Bart told me to remind you that we have NEW HOURS OF OPERATIONS FOR SUNDAY’S BEER DRINKER’S LUNCH, SPECIFICALLY SINCE WE’RE SERVING FOOD FROM 12-6 NOW AND THE BAR WILL BE OPEN AFTER WE’RE DONE SERVING FOOD. So I did. I totally forgot to and then remembered so I went back and added this before I got into the whole Gose speak…

 

 

 

 

Ok, so last week we talked about my love affair for Lost Nation Pilsner, right? No? We should have because I love that beer so much I called ahead before going up there to have them put a case aside for me to purchase. I gave away a good portion of the case so it’s gone now but, rest assured, I drank the rest over the week (end). I also have been known to buy stores out of it.

 

But that’s not really what we talked about: we’re doing a little Gose education thing right now at your favorite spot for beer and good food (it’s Three Penny Taproom, incase you didn’t know) and all three that I’d planned on pouring for you (not personally, I won’t be there) are on and tasting fantastic. So, rather than going through the whole history of the style yet again I think it’s probably more beneficial for me to go through the three and maybe give you a little primer on what they’re all about; let you know the notes that I get and maybe swap notes with you? If you feel the want/need, I can be reached at kevin@threepennytaproom.com and I’m pretty personable over the internet.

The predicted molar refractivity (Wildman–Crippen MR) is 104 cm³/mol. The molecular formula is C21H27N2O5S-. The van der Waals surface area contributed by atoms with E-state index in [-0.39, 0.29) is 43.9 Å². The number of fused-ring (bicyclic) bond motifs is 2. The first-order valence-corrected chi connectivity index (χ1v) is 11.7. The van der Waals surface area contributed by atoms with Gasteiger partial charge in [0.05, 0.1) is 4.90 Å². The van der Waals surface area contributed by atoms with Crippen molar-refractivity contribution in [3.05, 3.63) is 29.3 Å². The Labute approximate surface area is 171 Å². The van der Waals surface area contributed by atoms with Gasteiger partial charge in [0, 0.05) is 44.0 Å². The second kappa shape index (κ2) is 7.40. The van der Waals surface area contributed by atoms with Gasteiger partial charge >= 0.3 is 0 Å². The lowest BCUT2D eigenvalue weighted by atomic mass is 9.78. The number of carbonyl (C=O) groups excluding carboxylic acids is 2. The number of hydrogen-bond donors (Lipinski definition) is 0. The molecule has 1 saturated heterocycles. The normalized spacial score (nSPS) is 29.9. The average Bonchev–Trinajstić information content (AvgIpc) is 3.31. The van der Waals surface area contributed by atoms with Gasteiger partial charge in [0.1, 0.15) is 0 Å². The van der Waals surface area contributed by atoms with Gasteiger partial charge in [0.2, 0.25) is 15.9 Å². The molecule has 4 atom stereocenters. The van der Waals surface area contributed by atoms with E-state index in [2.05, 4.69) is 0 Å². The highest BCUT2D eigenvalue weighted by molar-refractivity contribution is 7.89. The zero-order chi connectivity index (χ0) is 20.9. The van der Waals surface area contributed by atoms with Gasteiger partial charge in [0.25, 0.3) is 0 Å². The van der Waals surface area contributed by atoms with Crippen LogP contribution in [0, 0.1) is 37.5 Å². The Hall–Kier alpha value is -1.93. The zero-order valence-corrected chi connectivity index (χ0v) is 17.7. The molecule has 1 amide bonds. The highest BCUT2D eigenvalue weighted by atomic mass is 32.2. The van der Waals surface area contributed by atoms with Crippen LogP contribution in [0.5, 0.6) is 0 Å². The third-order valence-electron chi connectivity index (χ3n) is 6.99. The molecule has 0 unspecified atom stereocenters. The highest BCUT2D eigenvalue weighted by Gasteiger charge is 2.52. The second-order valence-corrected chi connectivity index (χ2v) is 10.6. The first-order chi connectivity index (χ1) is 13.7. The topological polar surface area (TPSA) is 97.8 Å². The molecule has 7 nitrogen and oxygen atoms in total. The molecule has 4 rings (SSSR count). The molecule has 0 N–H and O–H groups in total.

So, here we go, in alphabetical order:

 

Lost Nation Gose: the saltiest of the three. Has a nose of a coriander and salt marriage complete with table linens that flap in the breeze of a warm August twilight. When I say salty I mean I get a sense or feeling of sea salt about it, like an “air” of the presence of it. A medium body gives way to the refreshing sway of a tart lacto bite. Best served around a pond wearing, what I call, flip flops that you may call thongs.

 

Ritterguts Gose: one of the originals. This is basically like tasting history, like you’re being taken to school but you actually like school. The nose is mostly pear skin with a mid tongue tickle of lactic little bees, all massaging your muscle of the mouth with love. So what? I’m good with words. The saltiness here is basically like you know that the water source has the mineral character that reminds you of running in the Tatras Mountains of Northern Slovakia where you stopped at a bar in the middle of seemingly no where and all they had was mineral water instead of tap water and you drank mineral water for the first time and you liked it.

 

To-Øl Gose North: the thing that plays the biggest part here is the adjuncts. Instead of the coriander and salt (either instead of or in conjunction with) the quince and sea buckthorn are what stick out. Mostly because the body of the beer is creamy and it kind of takes the bite out of it, leaving the sweet/tart of the quince and the TART of the sea buckthorn. I have this weird remembrance or essence of concord grape skins out of a sandwich bag when I drink this beer.

 

 

So that’s how I drink beer.

 

 

Which is also why I just gave up drinking beer. I think too much about it. So, whenever you see me drinking beer, I’m usually thinking about the beer that I’m drinking. Trust me, it’s more a curse than a blessing. That’s probably why I drink so much water.

 

 

 

 

 

That’s all the news that’s fit to read on a screen by someone who isn’t you.

 

 

Cheers friends,

 

 

 

km

 

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